The Cincinnati Reds have signed left-handed reliever Sean Doolittle to a 1-year contract for $1,500,000. C. Trent Rosecrans of The Athletic was the first to report that the deal was close to happening. Jon Morosi of MLB Network was the first to report that the deal was completed as well as the amount.
The 2020 season was not a good one for Sean Doolittle. The lefty missed most of the season and threw just 7.2 innings, allowing five earned runs (5.87 ERA). In 2019, though, he was an above-average reliever. It was still the worst season of his career as he posted a 4.05 ERA (111 ERA+) in 60.0 innings with 29 saves, 15 walks, and 66 strikeouts. In the previous seven seasons between his time with the Oakland Athletics and Washington Nationals he posted a 2.83 ERA (143 ERA+) in 328.0 innings, allowed just 231 hits, 61 walks, and he had 391 strikeouts.
There is a concerning thing that happened in 2020 for Sean Doolittle – his velocity dropped off in a big way. And it followed a smaller trend over the previous four years, too. In 2016 he averaged 95.6 MPH on his fastball. Since then it’s been 95.0, 94.4, 93.8, and then last year it fell to 90.8. During the early part of the year he was dealing with a knee injury. When he came back, his velocity was up a little bit, averaging 91.3, but he didn’t pitch long before an oblique injury cost him the final three weeks of the season.
More velocity is better velocity no matter how many times someone wants to scream some pitchers name who “didn’t throw hard”. If Doolittle’s injuries are what led to the big decline in velocity and he’s now healthy, hopefully he can get back into the 92-94 range and touching higher.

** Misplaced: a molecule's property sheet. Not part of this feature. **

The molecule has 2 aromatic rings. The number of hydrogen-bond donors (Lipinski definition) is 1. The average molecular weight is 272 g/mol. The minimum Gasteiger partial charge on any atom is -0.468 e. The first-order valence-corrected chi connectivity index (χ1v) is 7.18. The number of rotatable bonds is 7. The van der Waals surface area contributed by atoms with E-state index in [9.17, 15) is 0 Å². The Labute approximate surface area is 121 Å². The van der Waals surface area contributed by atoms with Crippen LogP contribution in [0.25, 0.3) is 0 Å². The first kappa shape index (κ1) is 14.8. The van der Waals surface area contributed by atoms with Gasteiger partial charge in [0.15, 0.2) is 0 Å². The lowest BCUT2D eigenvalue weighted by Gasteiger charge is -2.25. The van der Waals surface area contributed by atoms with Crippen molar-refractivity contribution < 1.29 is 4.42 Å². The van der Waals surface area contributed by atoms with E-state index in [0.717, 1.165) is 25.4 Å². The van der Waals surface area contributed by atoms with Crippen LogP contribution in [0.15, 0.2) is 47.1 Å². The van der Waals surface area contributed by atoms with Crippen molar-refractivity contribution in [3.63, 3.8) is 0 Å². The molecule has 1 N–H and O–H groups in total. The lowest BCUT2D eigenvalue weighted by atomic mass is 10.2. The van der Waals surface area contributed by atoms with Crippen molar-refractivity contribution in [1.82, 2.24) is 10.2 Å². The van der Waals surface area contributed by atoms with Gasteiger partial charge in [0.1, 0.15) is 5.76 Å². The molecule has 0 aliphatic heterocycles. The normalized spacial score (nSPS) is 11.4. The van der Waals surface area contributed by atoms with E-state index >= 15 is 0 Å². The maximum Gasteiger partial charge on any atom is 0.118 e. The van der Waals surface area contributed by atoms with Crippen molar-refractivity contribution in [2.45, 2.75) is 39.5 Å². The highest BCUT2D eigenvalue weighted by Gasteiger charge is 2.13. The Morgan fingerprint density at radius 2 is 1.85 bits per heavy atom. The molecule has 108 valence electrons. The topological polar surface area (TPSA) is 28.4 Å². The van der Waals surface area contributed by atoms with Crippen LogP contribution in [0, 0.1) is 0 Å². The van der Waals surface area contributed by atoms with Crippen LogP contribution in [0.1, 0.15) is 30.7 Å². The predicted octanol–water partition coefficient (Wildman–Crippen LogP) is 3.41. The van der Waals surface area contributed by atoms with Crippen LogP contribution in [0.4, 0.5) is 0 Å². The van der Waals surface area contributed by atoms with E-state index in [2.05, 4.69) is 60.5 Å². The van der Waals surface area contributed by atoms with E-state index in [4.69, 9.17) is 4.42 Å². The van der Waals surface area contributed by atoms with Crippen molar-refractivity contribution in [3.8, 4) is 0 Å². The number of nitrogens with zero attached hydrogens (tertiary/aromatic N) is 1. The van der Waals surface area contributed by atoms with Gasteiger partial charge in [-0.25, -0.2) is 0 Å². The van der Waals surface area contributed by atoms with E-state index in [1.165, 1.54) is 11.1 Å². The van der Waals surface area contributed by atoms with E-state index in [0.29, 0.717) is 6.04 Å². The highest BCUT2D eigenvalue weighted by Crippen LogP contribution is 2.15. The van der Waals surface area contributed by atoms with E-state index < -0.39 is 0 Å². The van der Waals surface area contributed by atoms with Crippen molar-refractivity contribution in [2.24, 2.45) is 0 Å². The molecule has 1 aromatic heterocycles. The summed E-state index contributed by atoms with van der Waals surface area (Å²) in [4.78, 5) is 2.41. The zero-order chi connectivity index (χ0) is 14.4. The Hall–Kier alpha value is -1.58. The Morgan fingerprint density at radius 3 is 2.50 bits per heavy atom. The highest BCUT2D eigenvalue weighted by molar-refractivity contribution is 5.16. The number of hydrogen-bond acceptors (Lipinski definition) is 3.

In the past, Sean Doolittle has been very good. He’s missed bats and he’s had extremely low walk rates – he’s walked 1.8 batters per 9-innings pitched in his career. And for the most part, he’s kept the baseball in the ballpark. That comes with the caveat, though, that he’s pitched his home games in parks that don’t help home runs, and as everyone knows that doesn’t apply to Cincinnati’s Great American Ballpark.
One other thing that Sean Doolittle has done very well in his career is have a low batting average on balls in play against. Batters have a .270 career BABIP against him – one reason he’s consistently outperformed his FIP and xFIP numbers, which attempt to normalize BABIP to a league average number (roughly .300).
As a left-handed pitcher, you’d expect that Sean Doolittle handles left-handed hitters well. That’s a correct assumption. In his career he’s held lefties to a .187/.225/.311 line. But he’s also been really good against right-handed hitters for his career, too, as they own a .218/.263/.354 line against him. While that’s a lot better than the line from lefties, it’s a .617 OPS. With that said, it should be pointed out that in 2019 that right-handed hitters did hit .279/.339/.485 against him.
Everything, however, isn’t just sunshine and roses. As noted, the velocity drop has been happening for years, and in 2020 it was huge. Sean Doolittle is also an extreme fly ball pitcher. Fly balls in Great American Ballpark is usually a bad thing.
That doesn’t mean it has to be, though. Tyler Mahle’s ground ball rate was 29.3% in 2020 and he posted a 3.59 ERA. Dan Straily’s 32% ground ball rate in 2016 resulted in a 3.76 ERA. Trevor Bauer’s ERA last year was 1.73 with a 34.4% ground ball rate. It’s almost a guarantee that the home run rate will go up for Sean Doolittle. The key will be doing what he’s been able to do in the past – walk almost no one, and limit the number of hits he allows (by racking up strikeouts and continuing to have a lower than average BABIP).
We do know is that in the past, Sean Doolittle has been a very, very good reliever. We also know that there are some reasons right now to believe he’s not the same guy today as he was when he was among the best relievers in the game. That’s probably not who the Reds are expecting (though, they are certainly hoping he can be that). The pitcher that Doolittle was in 2019 seems a bit more reasonable as a guy to expect – a good, but not elite reliever.
Sean Doolittle Projections for 2021
ZiPS projects Sean Doolittle for a 3.77 ERA in 2021. PECOTA, which was just released yesterday at Baseball Prospectus projects Doolittle to post a 3.24 ERA. The main difference between the two projections is the BABIP – ZiPS has a .304 projected BABIP for the lefty, while PECOTA has it at .257 on the year. For his career, his BABIP is .270, but he’s been below that number in five different seasons in his career (with a low of .196 in 2018).